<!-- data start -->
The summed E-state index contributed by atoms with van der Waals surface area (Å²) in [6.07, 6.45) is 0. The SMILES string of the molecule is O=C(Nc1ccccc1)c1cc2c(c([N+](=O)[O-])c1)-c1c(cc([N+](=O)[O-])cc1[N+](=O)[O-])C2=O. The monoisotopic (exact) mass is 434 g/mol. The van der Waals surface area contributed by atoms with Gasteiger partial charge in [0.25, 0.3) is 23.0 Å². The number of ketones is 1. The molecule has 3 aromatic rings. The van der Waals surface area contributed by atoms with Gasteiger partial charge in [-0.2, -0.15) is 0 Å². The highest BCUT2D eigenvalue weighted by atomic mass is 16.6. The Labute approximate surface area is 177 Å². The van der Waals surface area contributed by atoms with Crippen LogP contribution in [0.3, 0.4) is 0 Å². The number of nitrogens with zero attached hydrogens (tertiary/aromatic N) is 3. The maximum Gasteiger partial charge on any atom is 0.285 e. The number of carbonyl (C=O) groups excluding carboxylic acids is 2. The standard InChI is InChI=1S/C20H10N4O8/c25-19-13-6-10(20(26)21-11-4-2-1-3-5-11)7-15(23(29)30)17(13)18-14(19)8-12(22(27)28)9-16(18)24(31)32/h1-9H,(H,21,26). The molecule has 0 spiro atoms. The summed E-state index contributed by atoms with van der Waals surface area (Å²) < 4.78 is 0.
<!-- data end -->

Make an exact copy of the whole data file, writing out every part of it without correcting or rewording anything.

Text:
The summed E-state index contributed by atoms with van der Waals surface area (Å²) in [6.07, 6.45) is 0. The SMILES string of the molecule is O=C(Nc1ccccc1)c1cc2c(c([N+](=O)[O-])c1)-c1c(cc([N+](=O)[O-])cc1[N+](=O)[O-])C2=O. The monoisotopic (exact) mass is 434 g/mol. The van der Waals surface area contributed by atoms with Gasteiger partial charge in [0.25, 0.3) is 23.0 Å². The number of ketones is 1. The molecule has 3 aromatic rings. The van der Waals surface area contributed by atoms with Gasteiger partial charge in [-0.2, -0.15) is 0 Å². The highest BCUT2D eigenvalue weighted by atomic mass is 16.6. The Labute approximate surface area is 177 Å². The van der Waals surface area contributed by atoms with Crippen LogP contribution in [0.3, 0.4) is 0 Å². The number of nitrogens with zero attached hydrogens (tertiary/aromatic N) is 3. The maximum Gasteiger partial charge on any atom is 0.285 e. The number of carbonyl (C=O) groups excluding carboxylic acids is 2. The standard InChI is InChI=1S/C20H10N4O8/c25-19-13-6-10(20(26)21-11-4-2-1-3-5-11)7-15(23(29)30)17(13)18-14(19)8-12(22(27)28)9-16(18)24(31)32/h1-9H,(H,21,26). The molecule has 0 spiro atoms. The summed E-state index contributed by atoms with van der Waals surface area (Å²) < 4.78 is 0.